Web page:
Campus: CSU Long Beach -- June 24, 2005
Cal State Long Beach Engineering Professor Receives $598,000
NSF Grant for Collaborative Project With USC
Tulin Mangir, professor of electrical engineering at California State University,
Long Beach, in collaboration with the University of Southern California (USC),
has received a $598,000 grant ($298,000 awarded to CSULB) from the National
Science Foundation (NSF) for a project titled "Computer and Network Security
and Information Assurance."
The purpose of the project is to develop degree emphasis programs in network
security and information assurance, a growing topic of interest for researchers,
e-commerce businesses and the general public, who realize a lack of training and
education in this area is no longer an option.
Through the development of a cross-disciplinary curriculum for engineering and
non-engineering students, teacher training and an introductory general education
course for non-majors, Mangir and her colleagues will implement several courses
and experiments. These will involve newer networking and communications security
technologies, applications and techniques; integration of technologies for
development of designs for hardware and software security; and dependable
infrastructure for security and information assurance.
The project will also create several student internship opportunities at USC's
Information Sciences Institute and with local industry.
"Increasingly, we realize that solutions to our problems in this and other areas
involve more than one discipline," said Mangir. "The days of educating our students
in 'silos' are gone. Our business and industry partners need us to graduate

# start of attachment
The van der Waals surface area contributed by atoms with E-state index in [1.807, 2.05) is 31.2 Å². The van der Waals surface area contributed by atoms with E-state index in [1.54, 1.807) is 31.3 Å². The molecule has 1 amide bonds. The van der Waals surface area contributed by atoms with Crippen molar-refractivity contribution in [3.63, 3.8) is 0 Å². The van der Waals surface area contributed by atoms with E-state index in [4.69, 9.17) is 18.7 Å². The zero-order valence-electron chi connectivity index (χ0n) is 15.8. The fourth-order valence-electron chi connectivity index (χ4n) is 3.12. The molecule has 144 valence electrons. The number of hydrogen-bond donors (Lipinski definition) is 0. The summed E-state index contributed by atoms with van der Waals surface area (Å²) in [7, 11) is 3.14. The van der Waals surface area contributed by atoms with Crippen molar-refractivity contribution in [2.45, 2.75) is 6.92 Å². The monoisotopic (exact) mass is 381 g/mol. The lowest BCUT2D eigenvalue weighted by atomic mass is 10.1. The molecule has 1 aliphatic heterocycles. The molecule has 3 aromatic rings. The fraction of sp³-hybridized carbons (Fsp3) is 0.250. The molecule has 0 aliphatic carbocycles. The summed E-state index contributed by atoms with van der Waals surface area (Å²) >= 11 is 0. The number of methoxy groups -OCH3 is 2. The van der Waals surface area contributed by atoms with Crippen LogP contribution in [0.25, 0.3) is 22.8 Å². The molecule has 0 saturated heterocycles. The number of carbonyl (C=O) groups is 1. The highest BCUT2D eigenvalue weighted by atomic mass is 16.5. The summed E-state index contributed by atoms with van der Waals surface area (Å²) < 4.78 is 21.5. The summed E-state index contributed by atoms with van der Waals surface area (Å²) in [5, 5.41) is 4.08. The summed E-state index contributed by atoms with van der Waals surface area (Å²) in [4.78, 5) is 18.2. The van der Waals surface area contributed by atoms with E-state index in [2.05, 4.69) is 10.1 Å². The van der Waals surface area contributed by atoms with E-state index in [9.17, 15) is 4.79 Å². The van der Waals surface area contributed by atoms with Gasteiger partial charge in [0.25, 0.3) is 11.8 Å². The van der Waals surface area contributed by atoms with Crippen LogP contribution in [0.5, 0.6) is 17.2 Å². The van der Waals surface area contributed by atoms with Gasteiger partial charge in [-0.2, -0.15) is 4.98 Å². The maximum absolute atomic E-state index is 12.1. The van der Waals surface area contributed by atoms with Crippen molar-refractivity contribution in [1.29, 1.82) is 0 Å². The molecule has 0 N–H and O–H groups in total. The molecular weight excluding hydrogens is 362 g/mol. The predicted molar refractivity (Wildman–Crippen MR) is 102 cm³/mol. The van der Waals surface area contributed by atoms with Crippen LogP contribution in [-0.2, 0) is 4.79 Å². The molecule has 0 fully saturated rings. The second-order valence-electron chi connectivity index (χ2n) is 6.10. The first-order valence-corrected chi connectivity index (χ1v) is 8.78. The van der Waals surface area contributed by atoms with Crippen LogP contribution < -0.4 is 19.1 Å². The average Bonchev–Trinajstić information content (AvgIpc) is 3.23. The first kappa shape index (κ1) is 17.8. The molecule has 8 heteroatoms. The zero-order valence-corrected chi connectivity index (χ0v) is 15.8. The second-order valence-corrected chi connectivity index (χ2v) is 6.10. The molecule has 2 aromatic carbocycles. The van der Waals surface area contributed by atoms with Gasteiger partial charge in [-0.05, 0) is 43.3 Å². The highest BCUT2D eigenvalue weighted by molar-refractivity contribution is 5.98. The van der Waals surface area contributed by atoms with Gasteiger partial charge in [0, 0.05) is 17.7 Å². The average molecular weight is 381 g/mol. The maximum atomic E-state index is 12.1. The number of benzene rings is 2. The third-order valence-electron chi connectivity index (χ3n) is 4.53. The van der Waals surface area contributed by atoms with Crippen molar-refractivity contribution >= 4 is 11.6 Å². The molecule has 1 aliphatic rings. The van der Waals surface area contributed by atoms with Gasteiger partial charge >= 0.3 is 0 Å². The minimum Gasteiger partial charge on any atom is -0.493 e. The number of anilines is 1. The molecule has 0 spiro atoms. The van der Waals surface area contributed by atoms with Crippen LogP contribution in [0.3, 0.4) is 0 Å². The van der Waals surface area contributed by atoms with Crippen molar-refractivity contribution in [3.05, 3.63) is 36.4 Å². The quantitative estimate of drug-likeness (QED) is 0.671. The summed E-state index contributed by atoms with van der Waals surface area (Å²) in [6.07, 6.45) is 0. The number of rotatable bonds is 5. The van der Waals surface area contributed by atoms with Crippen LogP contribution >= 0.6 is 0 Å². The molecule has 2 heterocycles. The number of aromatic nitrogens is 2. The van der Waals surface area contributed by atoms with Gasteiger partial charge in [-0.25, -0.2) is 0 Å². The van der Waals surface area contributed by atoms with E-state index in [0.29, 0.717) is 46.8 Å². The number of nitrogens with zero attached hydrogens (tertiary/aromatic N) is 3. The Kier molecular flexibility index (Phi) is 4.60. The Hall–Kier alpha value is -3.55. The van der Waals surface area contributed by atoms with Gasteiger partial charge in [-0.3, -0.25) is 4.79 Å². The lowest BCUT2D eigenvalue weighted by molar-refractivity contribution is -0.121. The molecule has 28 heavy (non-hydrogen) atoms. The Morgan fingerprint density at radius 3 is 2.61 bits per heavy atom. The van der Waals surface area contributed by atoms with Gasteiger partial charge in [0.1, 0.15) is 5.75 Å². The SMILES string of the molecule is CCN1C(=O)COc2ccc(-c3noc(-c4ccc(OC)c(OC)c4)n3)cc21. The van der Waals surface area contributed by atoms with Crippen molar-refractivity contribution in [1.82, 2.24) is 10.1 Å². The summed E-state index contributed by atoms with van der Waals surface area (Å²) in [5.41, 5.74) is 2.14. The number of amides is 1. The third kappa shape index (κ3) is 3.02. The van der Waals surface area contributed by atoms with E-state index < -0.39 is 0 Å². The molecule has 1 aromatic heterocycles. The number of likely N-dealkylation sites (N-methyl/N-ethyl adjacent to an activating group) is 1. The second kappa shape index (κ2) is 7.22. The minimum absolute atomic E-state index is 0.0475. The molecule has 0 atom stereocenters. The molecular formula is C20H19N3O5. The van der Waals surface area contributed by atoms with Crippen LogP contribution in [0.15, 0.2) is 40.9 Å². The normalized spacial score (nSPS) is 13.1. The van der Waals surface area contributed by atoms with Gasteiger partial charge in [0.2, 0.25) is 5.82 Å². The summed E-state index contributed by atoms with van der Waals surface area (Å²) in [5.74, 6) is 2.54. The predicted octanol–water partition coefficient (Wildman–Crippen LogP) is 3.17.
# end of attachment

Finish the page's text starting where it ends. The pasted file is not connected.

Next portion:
well-informed graduates who can work in teams requiring cross-disciplinary knowledge
and problem solving. This program gives us the opportunity to work across campuses,
develop an inter-departmental curriculum and inform the public.
"I am working with both USC and CSULB colleagues to develop the curriculum, course
modules and dissemination of our results to a broader audience," she explained.
"We expect this program will lead to further funding of our research and teaching
efforts, as well as updating our infrastructure to teach and advance the state of
the art. We plan to form a center that integrates all work in this area for
multi-disciplinary approaches and training of our students with participation of
local industry and other institutions."
Results from Mangir's work will provide for a well-trained work force in high
demand and proactive approaches to security, privacy and information assurance.
These approaches include technologies and techniques for preventing losses,
intrusion and identity theft as well as solutions for protecting privacy, and
providing commercial information assurance and security, virus detection,
isolation and recovery of computer data.
Presently, the shortage of personnel and technology to solve these problems costs
U.S. employers and the public hundreds of billions of dollars, $70 billion of
which was spent on identity theft alone in 2004.
Media Contacts: Rick Gloady, (562) 985-5454, Shayne Schroeder, (562) 985-5454